Culture creates a working group to improve security in libraries after the theft of the Galileo | Culture


The Minister of Culture, José Manuel Rodríguez Uribes, during the meeting of the Royal Board of the National Library in Madrid.
The Minister of Culture, José Manuel Rodríguez Uribes, during the meeting of the Royal Board of the National Library in Madrid.David Fernandez / EFE

The Ministry of Culture wants to reinforce security at the National Library (BNE), after the theft of the A starry Messenger, a valuable treatise on astronomy by Galileo Galilei printed in Venice in 1610. Hence, the minister, José Manuel Rodríguez Uribes, announced today, Friday, during the celebration of the institution’s board of trustees, that he has commissioned the creation of a working group that draw up a protocol of actions on professional deontology, security and communication in the library field. This new team, which will have to create and lead the General Director of Book and Reading Promotion, María José Gálvez, will have some professionals from the BNE itself and will seek to improve the conservation and control over the heritage of the 14 state libraries, including the National, as Uribes assured at the meeting and EL PAÍS was able to confirm. The minister explicitly referred, among other matters, to officials or persons who may intervene in the security and preservation of these documents.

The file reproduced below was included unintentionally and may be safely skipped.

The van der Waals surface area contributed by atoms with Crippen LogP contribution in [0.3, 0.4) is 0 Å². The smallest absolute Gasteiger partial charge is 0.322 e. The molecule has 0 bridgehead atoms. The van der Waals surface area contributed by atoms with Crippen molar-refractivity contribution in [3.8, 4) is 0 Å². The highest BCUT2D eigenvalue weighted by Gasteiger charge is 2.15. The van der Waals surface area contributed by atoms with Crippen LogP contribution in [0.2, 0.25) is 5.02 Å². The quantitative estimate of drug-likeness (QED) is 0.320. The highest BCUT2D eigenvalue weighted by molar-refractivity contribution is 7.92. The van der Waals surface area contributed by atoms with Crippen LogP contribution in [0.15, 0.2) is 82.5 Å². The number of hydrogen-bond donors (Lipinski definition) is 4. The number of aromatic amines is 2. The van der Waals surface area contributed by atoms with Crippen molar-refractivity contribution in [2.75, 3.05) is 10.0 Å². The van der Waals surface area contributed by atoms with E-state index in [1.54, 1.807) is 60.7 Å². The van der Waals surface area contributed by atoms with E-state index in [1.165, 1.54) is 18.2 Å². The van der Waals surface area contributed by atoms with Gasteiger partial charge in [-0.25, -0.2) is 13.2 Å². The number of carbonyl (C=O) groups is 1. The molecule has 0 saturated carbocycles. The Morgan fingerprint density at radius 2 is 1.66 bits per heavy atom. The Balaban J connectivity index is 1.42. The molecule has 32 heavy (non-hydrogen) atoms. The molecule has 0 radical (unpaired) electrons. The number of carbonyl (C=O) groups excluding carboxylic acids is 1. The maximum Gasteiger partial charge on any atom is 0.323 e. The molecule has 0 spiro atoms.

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Uribes also recalled that the ministry is finishing its own investigation into the disappearance of the Galileo treaty, the conclusions of which will arrive in the coming days. BNE workers discovered in 2014 that the original of the A starry Messenger, one of the most important treatises in its catalog, valued at 800,000 euros according to experts consulted by this newspaper, had been replaced by a forgery. However, the institution did not report the abduction to the National Police until 2018; meanwhile, its catalog continued to offer as authentic the forgery left by the thief, according to an investigation by this newspaper.

The director of the BNE, Ana Santos, has always defended that she did not know about the theft precisely until September 2018, 52 months after the discovery of the false copy, when she received an email from the British researcher Nick Wilding, a professor at the University of Georgia (USA), in which he warned that the A starry Messenger digitized by the library was a copy. From there, he denounced it, according to his version. Mar Hernández, the then technical director who is now retired, however assures that the director was informed of the theft in 2014 and therefore knew since then that the BNE was offering a forged copy instead of the original.


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